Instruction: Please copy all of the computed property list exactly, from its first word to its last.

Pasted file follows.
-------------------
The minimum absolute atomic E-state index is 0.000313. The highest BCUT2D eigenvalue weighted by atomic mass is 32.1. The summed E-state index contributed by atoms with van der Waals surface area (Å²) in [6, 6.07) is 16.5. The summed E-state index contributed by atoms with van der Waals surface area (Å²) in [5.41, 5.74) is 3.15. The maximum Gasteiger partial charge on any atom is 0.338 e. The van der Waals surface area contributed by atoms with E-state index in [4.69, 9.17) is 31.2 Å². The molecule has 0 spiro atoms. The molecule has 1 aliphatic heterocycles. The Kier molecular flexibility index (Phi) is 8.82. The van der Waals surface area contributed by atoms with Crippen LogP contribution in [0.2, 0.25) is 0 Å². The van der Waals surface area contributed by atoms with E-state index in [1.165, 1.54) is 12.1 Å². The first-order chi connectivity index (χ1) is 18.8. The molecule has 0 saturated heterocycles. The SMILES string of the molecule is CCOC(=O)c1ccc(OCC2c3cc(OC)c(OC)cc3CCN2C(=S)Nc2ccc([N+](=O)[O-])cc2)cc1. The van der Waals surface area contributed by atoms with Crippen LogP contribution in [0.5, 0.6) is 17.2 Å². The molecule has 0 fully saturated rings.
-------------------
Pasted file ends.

The minimum absolute atomic E-state index is 0.000313. The highest BCUT2D eigenvalue weighted by atomic mass is 32.1. The summed E-state index contributed by atoms with van der Waals surface area (Å²) in [6, 6.07) is 16.5. The summed E-state index contributed by atoms with van der Waals surface area (Å²) in [5.41, 5.74) is 3.15. The maximum Gasteiger partial charge on any atom is 0.338 e. The van der Waals surface area contributed by atoms with E-state index in [4.69, 9.17) is 31.2 Å². The molecule has 0 spiro atoms. The molecule has 1 aliphatic heterocycles. The Kier molecular flexibility index (Phi) is 8.82. The van der Waals surface area contributed by atoms with Crippen LogP contribution in [0.2, 0.25) is 0 Å². The van der Waals surface area contributed by atoms with E-state index in [1.165, 1.54) is 12.1 Å². The first-order chi connectivity index (χ1) is 18.8. The molecule has 0 saturated heterocycles. The SMILES string of the molecule is CCOC(=O)c1ccc(OCC2c3cc(OC)c(OC)cc3CCN2C(=S)Nc2ccc([N+](=O)[O-])cc2)cc1. The van der Waals surface area contributed by atoms with Crippen LogP contribution in [0.5, 0.6) is 17.2 Å². The molecule has 0 fully saturated rings.